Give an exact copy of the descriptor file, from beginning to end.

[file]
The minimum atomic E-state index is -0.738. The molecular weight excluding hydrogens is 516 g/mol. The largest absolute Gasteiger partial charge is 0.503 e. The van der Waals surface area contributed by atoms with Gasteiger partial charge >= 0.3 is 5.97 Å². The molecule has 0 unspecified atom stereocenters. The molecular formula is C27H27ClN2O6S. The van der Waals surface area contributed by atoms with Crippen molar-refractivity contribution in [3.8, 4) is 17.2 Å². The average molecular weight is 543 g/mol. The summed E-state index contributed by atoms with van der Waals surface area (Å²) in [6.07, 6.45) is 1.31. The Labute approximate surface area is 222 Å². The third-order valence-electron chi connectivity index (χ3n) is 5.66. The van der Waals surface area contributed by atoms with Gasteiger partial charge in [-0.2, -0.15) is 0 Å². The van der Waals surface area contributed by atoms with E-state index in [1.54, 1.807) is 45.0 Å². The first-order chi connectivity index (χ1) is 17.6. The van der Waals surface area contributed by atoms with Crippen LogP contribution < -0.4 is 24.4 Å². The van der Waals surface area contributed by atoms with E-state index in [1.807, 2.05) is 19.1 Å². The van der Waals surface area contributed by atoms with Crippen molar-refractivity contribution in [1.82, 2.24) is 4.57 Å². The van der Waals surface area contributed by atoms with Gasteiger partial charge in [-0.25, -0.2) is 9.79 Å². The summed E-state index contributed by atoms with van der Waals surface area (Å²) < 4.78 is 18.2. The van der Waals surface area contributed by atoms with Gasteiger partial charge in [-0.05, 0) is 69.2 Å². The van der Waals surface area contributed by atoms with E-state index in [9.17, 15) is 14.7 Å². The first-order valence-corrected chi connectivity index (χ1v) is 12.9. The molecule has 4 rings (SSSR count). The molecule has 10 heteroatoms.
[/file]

The minimum atomic E-state index is -0.738. The molecular weight excluding hydrogens is 516 g/mol. The largest absolute Gasteiger partial charge is 0.503 e. The van der Waals surface area contributed by atoms with Gasteiger partial charge >= 0.3 is 5.97 Å². The molecule has 0 unspecified atom stereocenters. The molecular formula is C27H27ClN2O6S. The van der Waals surface area contributed by atoms with Crippen molar-refractivity contribution in [3.8, 4) is 17.2 Å². The average molecular weight is 543 g/mol. The summed E-state index contributed by atoms with van der Waals surface area (Å²) in [6.07, 6.45) is 1.31. The Labute approximate surface area is 222 Å². The third-order valence-electron chi connectivity index (χ3n) is 5.66. The van der Waals surface area contributed by atoms with Gasteiger partial charge in [-0.2, -0.15) is 0 Å². The van der Waals surface area contributed by atoms with E-state index in [1.54, 1.807) is 45.0 Å². The first-order chi connectivity index (χ1) is 17.6. The van der Waals surface area contributed by atoms with Crippen LogP contribution < -0.4 is 24.4 Å². The van der Waals surface area contributed by atoms with E-state index in [1.807, 2.05) is 19.1 Å². The van der Waals surface area contributed by atoms with Crippen molar-refractivity contribution in [1.82, 2.24) is 4.57 Å². The van der Waals surface area contributed by atoms with Gasteiger partial charge in [-0.25, -0.2) is 9.79 Å². The summed E-state index contributed by atoms with van der Waals surface area (Å²) < 4.78 is 18.2. The van der Waals surface area contributed by atoms with Gasteiger partial charge in [-0.05, 0) is 69.2 Å². The van der Waals surface area contributed by atoms with E-state index in [9.17, 15) is 14.7 Å². The first-order valence-corrected chi connectivity index (χ1v) is 12.9. The molecule has 4 rings (SSSR count). The molecule has 10 heteroatoms.